Huntington's Disease (HD) is a neurodegenerative disorder that affects up to 1 in every 10,000 people. Although the mutation that causes HD, an expansion of CAG repeats encoding polyglutamine (polyQ) in the Huntingtin (Htt) protein, was discovered 20 years ago, there is still no effective treatment or cure for HD. My goal is to facilitate the understanding of HD pathogenesis by investigating the structure/function of Htt with the hope that this information will contribute to finding a cure for this disease. Htt is a large scaffolding protein (~350 kD) that is involved in multiple cellular functions. In all mammals, the polyQ stretch of htt is flanked by two domains that can modulate polyQ structure and toxicity;a proline-rich region (PRR) located at the C-terminus of the polyQ stretch, and a 17 amino acid N-terminal domain (N17) that forms an amphipathic helix capable of interacting with membranes and organelles [1-5]. The Htt N17 domain is highly conserved in vertebrates, and it is also the target for a number of post-translational modifications that can influence htt subcellular localization and the pathogenesis of mutant Htt [1, 4-9]. Recent in vitro experiments demonstrated that reduced htt expression or mutant htt expression affects the dynamic formation of cofilin-actin rods during ER/nuclear stress responses, and that the htt N17 domain is involved in this process [10, 11]. In addition, the N-terminal domain of Htt has been proposed to regulate Htt's function in autophagy [2, 12]. To explore further the contribution of the N17 domain to critical htt functions in vivo, I have generated a new mouse model expressing a version of htt lacking the N17 domain (Hdh?N17). Interestingly, mice homozygous for the N17 deletion are born at normal Mendelian frequency, suggesting that, like the PRR and the polyQ stretch [2, 3], the N17 domain is not required for htt's essential functions during embryonic development. The survival of Hdh?N17/?N17 mice provides me with an opportunity to characterize their behavior as they age (Aim 1), and my preliminary results indicate that the Hdh?N17/?N17 mice out-perform their control littermates in several behavioral tests. This is similar to observed phenotypes in mice expressing a version of htt lacking the normal polyQ stretch that leads to enhanced neuronal autophagy . Thus, I will examine the possible role of the htt N17 domain in regulating htt's function in autophagy (Aim 2).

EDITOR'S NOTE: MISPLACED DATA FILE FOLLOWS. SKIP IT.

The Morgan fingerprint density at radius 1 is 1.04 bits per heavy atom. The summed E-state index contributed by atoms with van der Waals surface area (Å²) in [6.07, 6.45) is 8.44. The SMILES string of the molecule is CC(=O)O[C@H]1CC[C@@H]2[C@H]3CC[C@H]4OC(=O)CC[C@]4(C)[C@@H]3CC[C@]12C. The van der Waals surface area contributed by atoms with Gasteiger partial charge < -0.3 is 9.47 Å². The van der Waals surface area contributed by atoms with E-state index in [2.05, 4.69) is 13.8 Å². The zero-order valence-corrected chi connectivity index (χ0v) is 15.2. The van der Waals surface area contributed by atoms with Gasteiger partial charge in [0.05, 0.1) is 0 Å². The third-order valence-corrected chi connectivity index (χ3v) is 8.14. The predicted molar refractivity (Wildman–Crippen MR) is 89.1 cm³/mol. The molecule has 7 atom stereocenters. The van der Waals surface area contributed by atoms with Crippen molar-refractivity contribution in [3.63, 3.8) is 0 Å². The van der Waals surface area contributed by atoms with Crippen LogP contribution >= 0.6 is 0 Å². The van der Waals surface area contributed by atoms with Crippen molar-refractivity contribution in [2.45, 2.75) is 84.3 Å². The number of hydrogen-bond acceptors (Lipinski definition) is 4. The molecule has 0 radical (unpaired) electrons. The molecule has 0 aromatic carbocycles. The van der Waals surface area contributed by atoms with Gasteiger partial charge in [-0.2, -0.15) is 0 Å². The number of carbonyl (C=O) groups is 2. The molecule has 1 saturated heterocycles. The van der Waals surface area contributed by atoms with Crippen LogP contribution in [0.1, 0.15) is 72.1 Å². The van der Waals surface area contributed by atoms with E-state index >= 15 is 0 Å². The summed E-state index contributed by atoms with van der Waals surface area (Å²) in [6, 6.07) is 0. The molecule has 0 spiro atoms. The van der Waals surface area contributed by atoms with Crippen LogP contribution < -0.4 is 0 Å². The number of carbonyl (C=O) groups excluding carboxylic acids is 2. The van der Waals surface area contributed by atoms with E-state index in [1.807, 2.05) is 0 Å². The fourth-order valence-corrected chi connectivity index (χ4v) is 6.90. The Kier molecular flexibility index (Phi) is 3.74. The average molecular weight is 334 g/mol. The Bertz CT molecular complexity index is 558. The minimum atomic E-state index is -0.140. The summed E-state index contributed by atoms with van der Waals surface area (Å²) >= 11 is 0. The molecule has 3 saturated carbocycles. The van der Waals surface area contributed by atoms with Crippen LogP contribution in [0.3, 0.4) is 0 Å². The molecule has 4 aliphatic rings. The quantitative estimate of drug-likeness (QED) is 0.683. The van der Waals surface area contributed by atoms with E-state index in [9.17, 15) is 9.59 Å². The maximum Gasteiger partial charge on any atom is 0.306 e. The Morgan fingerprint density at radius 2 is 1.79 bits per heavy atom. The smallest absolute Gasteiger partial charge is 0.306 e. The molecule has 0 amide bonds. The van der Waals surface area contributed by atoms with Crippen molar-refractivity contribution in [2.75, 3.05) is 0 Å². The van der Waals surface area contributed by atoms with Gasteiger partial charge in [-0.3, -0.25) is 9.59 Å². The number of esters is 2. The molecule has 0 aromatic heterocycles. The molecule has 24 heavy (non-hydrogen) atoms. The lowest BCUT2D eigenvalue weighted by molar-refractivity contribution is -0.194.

In Aim 3, I will test the hypothesis that deletin of the N17 domain can affect normal htt's role in protecting against cellular stress. Finally, in Aim 4, I propose to assess the potential for the htt ?N17 deletion to modulate HD mouse model pathogenesis in trans, by characterizing Hdh140Q/?N17 mice. These analyses should provide much needed information about the contribution of the htt N17 to normal htt function in vivo, and its role in modulating HD pathogenesis.
The project will provide new information about the huntingtin protein that is mutated in Huntington's disease, a dominantly inherited neurodegenerative disorder for which there is no current treatment or cure. This information can be used to develop therapeutic strategies aimed at reducing mutant huntingtin toxicity by targeting specific huntingtin protein domains that modulate its structure and function.